As a sequel to Bad Habit, I'd like to introduce, Dipping the Shoulder at the Wake.
I could not fix this bad habit whilst with Thomas G. I eventully succombed to what has turned out to be an ear infection, but that does not detract from 80 passes or more where each pass I cannot seem to break the habit. I am now more aware of doing this, tried leading arm pressure, tried focusing on keeping handle to the body through the edge change and still that leading shoulder would roll over.
Apparently, I come out of the turn in a great position head still eyes downcourse, I'd then load-up (excessively too many times) but even when I didn't lean too much, at the end of the pass the comment was as simple as, 'what do you want me to say, Colin'.
Visualised a bungy cord on my back arm. Nada nothing, would seem to change this. Sorry no video, no battery!
I felt and feel a bit embarrased at this, and unhelpful from someone else, 'well maybe you can't teach an old dog a new trick' didn't help. And currently I have a really negative view of my obseesion to the point of wishing my ski would break, so I have an excuse to pack in skiing.
So to anyone else who used to have this habit, or have helped another skier out of this habit, please help:)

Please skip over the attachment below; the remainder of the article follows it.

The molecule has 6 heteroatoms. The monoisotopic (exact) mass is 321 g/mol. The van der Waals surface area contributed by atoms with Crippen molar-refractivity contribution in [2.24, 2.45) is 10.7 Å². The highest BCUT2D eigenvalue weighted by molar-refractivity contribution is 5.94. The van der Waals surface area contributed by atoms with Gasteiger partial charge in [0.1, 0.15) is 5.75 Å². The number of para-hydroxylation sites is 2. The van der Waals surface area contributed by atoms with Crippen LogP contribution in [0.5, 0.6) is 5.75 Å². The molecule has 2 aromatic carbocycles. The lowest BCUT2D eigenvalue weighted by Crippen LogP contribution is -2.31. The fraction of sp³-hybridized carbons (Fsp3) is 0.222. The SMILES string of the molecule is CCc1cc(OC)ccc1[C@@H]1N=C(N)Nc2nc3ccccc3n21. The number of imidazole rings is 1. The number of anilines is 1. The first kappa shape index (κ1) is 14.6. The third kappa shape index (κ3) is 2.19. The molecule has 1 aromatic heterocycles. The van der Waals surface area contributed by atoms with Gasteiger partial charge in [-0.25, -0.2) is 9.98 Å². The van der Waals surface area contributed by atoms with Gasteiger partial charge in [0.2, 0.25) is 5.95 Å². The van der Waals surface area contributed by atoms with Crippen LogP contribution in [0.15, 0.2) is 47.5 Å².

First and foremost don't let this ski obstacle ruin the sport for you. Skiing should always be about having fun no matter what! From your description it sounds like you try to take too much angle with your shoulders by falling to hard out of the turn. This will always result in you getting broken through the wakes because we can never ski into more angle the the boat will allow. We have to fall in concert with the boat so that our lean through the wakes is progressive and we fall all the way to the second wake. Try focusing on feeling your shoulders rotate away from the boat through your turn and when the pull from the boat initiates your fall back into the handle just make it a nice easy and progressive lean that continues all the way through the wakes. Good luck with your skiing this season and let us know how you progress!
Looking at the back of the boat, the driver, the mirror etc as you cross the wakes is a good exercise that will help to alleviate this. When you do that, your shoulders open to the boat and they stay level which is the important thing. Over time, your muscle memory will build and you won't have to force yourself to look there.